Chapter 8, “The Dilemma and the Pearl,” begins with Preston Harold asking us what type of outlook we bring to the world around us – are we a “three” or a “four?”
Wolfgang Pauli says that two types of minds have battled through history: first, the thinking type that considers the quantitative relations of the parts to be essential – and secondly, the intuitive type that senses the qualitative indivisibility of the whole.
The first type mind is posed on the side of three. This type took its stand with Euclid, resting upon his well-known axiom: the whole is equal to the sum of the parts. This axiom, along with the rest of Euclidian geometry, dominated Western thought until the late 19th century. One might say that Euclidian geometry still dominates, for the revolution in mathematics that tumbled it from sacred pre-eminence has not yet seeped down to the layman’s level, and many students will learn first, by rote, Euclid’s axioms, imbedding in the subconscious mind these fallible statements which have been presented as unquestionable truth…
One might say that the three represents Rene Guenon’s “reign of quantity,” the historical manifestation of the descent from form (quality) toward matter (quantity), and the “nothing but-ness” of stark materialism. Tradition calls this period the Kali Yuga, the age of the demon, Kali, or the iron age.
Today, the second type of mind, posed on the side of four, insisting upon the qualitative indivisibility of the whole, regains much of the standing lost in recent centuries. As regards the sum of the parts in relation to whole being, scientists, dealing with one whole atom and the sum of its parts, have found that in the formation of a nucleus from protons and neutrons some of the mass of the particles apparently is converted to energy. The chemist sees that the combined action of several elements taken together is greater than the sum of them taken separately. Mathematicians working with transfinite number theory confront the concept that the whole can equal one of its parts. In short, one is forced to alter his concept that a discrete whole within the universe can be divided and its parts regathered to equal the sum of the whole…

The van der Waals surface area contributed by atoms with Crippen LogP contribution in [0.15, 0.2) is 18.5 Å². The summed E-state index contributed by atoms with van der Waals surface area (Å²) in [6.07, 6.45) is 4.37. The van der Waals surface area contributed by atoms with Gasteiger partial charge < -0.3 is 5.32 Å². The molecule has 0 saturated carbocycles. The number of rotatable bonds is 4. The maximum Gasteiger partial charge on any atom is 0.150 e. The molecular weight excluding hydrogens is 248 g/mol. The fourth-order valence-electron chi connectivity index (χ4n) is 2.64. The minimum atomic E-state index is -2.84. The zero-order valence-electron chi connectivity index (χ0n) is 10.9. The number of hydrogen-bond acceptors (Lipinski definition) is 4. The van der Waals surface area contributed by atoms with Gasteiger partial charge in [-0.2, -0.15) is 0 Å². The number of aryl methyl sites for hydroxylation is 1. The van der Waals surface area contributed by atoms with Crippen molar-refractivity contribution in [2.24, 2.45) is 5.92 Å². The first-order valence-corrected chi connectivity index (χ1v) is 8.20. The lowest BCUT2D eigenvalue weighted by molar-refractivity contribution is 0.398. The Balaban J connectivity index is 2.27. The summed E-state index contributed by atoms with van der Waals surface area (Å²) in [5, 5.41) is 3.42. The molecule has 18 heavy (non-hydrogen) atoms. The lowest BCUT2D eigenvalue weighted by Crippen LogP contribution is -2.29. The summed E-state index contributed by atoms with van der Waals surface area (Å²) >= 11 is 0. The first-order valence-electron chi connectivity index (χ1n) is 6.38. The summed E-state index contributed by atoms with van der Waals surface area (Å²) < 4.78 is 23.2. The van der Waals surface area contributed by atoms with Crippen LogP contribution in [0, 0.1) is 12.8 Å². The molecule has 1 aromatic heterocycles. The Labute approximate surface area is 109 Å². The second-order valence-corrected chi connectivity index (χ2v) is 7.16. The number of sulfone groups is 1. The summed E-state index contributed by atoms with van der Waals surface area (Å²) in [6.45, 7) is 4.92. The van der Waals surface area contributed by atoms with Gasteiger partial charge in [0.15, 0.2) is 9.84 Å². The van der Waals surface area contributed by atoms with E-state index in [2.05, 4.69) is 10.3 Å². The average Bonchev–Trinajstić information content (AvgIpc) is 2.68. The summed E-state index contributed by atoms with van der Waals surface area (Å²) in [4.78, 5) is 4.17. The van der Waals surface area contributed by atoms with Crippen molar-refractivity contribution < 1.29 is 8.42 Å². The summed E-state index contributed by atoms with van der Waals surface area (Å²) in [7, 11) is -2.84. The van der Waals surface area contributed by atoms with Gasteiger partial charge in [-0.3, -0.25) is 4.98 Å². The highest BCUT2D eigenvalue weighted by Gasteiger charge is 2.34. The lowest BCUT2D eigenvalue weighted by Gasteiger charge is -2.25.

Anyone wishing to look further into the “qualitative indivisibility of the whole” would do well to search out the works of the Goethean scientist Henri Bortoft. You can thank me later ;-).
Of course both the three and the four have their place in our world but how do we go about regaining the balance between the two? This is what we will continue to explore in Chapter 8. Until next time, peace.